Exelon Corp. is investigating the cause of shutdowns this morning of two nuclear reactors at Braidwood Generating Station.
The Unit 2 turbine tripped off line at 2:06 a.m., followed 13 minutes later by a shutdown of the Unit 1 reactor.
Nuclear Regulatory Commission spokeswoman Prema Chandrathil said in the case of Unit 2, there was a problem with the path of the electrical current, which tripped the turbine and, in turn, the reactor.
In the case of Unit 1, she said, a secondary cooling system malfunctioned, which led steam to be released from the main release valve for cooling purposes. The unit was then manually shut down, she said.
“All of these steps went forward as designed, as engineered and as planned,” she said. “The utility and the NRC are investigating. We have to go ahead and try to determine what exactly happened there, and if (the two incidents) are connected.”
Chicago-based Exelon said environmental experts are testing condensate and water in the system for tritium – a radioactive form of hydrogen – which would have been released into the air with the steam. According to the NRC, tritium levels are likely to fall well below regulatory limits. The company said the shutdowns pose no threat to plant personnel or the public.
“As this happened overnight, we understand our neighbors may have heard the venting steam and we want to make sure they know there is no cause for concern. We appreciate their patience,” Braidwood Station Site Vice President Amir Shahkarami said in a statement.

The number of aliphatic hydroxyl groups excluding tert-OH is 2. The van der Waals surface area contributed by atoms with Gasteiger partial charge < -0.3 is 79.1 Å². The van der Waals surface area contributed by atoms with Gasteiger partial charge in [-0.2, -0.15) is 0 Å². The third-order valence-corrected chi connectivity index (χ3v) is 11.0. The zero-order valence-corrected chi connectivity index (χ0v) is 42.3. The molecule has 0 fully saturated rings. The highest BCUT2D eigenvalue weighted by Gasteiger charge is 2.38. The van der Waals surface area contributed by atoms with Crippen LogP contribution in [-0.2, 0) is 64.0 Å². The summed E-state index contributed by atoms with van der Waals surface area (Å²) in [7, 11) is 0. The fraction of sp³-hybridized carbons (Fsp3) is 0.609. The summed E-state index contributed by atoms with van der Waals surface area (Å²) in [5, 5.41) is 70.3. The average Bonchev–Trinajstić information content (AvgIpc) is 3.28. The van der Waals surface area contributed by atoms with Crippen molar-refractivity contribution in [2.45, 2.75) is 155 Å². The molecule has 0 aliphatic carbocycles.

Tritium occurs naturally but is produced in greater concentration in nuclear reactors. The isotope can increase the risk of cancer but is considered one of the least dangerous radioactive substances because it leaves the body quickly, according to the EPA.
This March, Exelon agreed to pay more than $1 million to settle lawsuits filed by Atty. Gen. Lisa Madigan after the company allowed radioactive tritium to leak outside three nuclear power plants.
Leaks of tritium-contaminated water seeped into the ground around the company’s Braidwood, Byron and Dresden plants and, under orders from the state, the company cleaned up contaminated groundwater, improved monitoring and ensured that wastewater was diluted enough to meet federal standards.
After the Braidwood contamination was revealed in 2006, the Nuclear Regulatory Commission cited Exelon for failing to respond properly to 22 leaks dating to 1996.
The nuclear plant is about 60 miles southwest of Chicago. At full power, its two reactors produce enough electricity to power 2 million homes. The NRC said the reactors will stay offline until the causes of the malfunctions are determined and fixed.